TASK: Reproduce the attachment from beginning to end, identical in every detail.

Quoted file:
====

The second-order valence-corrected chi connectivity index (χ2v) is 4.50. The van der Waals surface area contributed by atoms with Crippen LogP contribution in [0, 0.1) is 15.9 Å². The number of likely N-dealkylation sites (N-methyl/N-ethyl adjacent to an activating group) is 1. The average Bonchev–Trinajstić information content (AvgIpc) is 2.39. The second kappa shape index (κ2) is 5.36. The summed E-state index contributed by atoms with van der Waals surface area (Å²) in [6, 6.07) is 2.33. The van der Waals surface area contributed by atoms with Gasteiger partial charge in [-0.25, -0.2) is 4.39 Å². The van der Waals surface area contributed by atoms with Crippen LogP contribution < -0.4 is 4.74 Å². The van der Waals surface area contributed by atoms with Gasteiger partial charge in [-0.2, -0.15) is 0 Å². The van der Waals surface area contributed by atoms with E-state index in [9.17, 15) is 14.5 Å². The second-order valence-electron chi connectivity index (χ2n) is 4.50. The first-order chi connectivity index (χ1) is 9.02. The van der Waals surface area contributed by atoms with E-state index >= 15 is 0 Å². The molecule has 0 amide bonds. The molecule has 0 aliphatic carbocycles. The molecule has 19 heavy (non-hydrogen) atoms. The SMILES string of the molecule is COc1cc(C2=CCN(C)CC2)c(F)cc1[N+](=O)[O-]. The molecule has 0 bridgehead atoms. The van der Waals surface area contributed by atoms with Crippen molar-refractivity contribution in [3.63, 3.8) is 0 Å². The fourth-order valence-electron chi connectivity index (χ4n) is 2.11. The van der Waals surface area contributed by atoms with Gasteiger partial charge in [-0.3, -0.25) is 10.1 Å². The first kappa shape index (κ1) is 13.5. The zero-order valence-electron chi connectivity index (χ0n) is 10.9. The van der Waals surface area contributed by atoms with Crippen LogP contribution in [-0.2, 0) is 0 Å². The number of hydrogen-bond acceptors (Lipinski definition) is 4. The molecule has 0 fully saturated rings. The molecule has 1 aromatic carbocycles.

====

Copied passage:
The second-order valence-corrected chi connectivity index (χ2v) is 4.50. The van der Waals surface area contributed by atoms with Crippen LogP contribution in [0, 0.1) is 15.9 Å². The number of likely N-dealkylation sites (N-methyl/N-ethyl adjacent to an activating group) is 1. The average Bonchev–Trinajstić information content (AvgIpc) is 2.39. The second kappa shape index (κ2) is 5.36. The summed E-state index contributed by atoms with van der Waals surface area (Å²) in [6, 6.07) is 2.33. The van der Waals surface area contributed by atoms with Gasteiger partial charge in [-0.25, -0.2) is 4.39 Å². The van der Waals surface area contributed by atoms with Crippen LogP contribution < -0.4 is 4.74 Å². The van der Waals surface area contributed by atoms with Gasteiger partial charge in [-0.2, -0.15) is 0 Å². The van der Waals surface area contributed by atoms with E-state index in [9.17, 15) is 14.5 Å². The second-order valence-electron chi connectivity index (χ2n) is 4.50. The first-order chi connectivity index (χ1) is 9.02. The van der Waals surface area contributed by atoms with E-state index >= 15 is 0 Å². The molecule has 0 amide bonds. The molecule has 0 aliphatic carbocycles. The molecule has 19 heavy (non-hydrogen) atoms. The SMILES string of the molecule is COc1cc(C2=CCN(C)CC2)c(F)cc1[N+](=O)[O-]. The molecule has 0 bridgehead atoms. The van der Waals surface area contributed by atoms with Crippen molar-refractivity contribution in [3.63, 3.8) is 0 Å². The fourth-order valence-electron chi connectivity index (χ4n) is 2.11. The van der Waals surface area contributed by atoms with Gasteiger partial charge in [-0.3, -0.25) is 10.1 Å². The first kappa shape index (κ1) is 13.5. The zero-order valence-electron chi connectivity index (χ0n) is 10.9. The van der Waals surface area contributed by atoms with Crippen LogP contribution in [-0.2, 0) is 0 Å². The number of hydrogen-bond acceptors (Lipinski definition) is 4. The molecule has 0 fully saturated rings. The molecule has 1 aromatic carbocycles.